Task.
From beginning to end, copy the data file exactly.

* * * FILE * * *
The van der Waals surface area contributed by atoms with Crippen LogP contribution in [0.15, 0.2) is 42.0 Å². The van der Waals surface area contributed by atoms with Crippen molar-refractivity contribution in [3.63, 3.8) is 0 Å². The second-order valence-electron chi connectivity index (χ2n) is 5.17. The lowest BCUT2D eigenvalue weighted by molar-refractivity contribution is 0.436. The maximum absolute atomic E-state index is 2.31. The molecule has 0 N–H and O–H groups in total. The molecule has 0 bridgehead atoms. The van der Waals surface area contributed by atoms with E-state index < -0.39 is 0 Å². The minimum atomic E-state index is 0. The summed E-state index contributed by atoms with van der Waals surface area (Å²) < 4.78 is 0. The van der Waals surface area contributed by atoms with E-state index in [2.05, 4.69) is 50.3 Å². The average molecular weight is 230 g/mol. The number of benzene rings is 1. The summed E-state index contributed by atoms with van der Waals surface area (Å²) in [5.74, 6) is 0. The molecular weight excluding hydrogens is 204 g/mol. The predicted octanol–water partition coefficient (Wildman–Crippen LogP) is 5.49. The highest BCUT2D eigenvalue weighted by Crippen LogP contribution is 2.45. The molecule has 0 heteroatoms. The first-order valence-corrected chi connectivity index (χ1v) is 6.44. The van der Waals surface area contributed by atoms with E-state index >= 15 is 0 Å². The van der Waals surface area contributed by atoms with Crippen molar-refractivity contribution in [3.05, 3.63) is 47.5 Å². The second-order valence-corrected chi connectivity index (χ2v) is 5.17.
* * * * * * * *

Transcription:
The van der Waals surface area contributed by atoms with Crippen LogP contribution in [0.15, 0.2) is 42.0 Å². The van der Waals surface area contributed by atoms with Crippen molar-refractivity contribution in [3.63, 3.8) is 0 Å². The second-order valence-electron chi connectivity index (χ2n) is 5.17. The lowest BCUT2D eigenvalue weighted by molar-refractivity contribution is 0.436. The maximum absolute atomic E-state index is 2.31. The molecule has 0 N–H and O–H groups in total. The molecule has 0 bridgehead atoms. The van der Waals surface area contributed by atoms with E-state index < -0.39 is 0 Å². The minimum atomic E-state index is 0. The summed E-state index contributed by atoms with van der Waals surface area (Å²) < 4.78 is 0. The van der Waals surface area contributed by atoms with E-state index in [2.05, 4.69) is 50.3 Å². The average molecular weight is 230 g/mol. The number of benzene rings is 1. The summed E-state index contributed by atoms with van der Waals surface area (Å²) in [5.74, 6) is 0. The molecular weight excluding hydrogens is 204 g/mol. The predicted octanol–water partition coefficient (Wildman–Crippen LogP) is 5.49. The highest BCUT2D eigenvalue weighted by Crippen LogP contribution is 2.45. The molecule has 0 heteroatoms. The first-order valence-corrected chi connectivity index (χ1v) is 6.44. The van der Waals surface area contributed by atoms with E-state index >= 15 is 0 Å². The van der Waals surface area contributed by atoms with Crippen molar-refractivity contribution in [3.05, 3.63) is 47.5 Å². The second-order valence-corrected chi connectivity index (χ2v) is 5.17.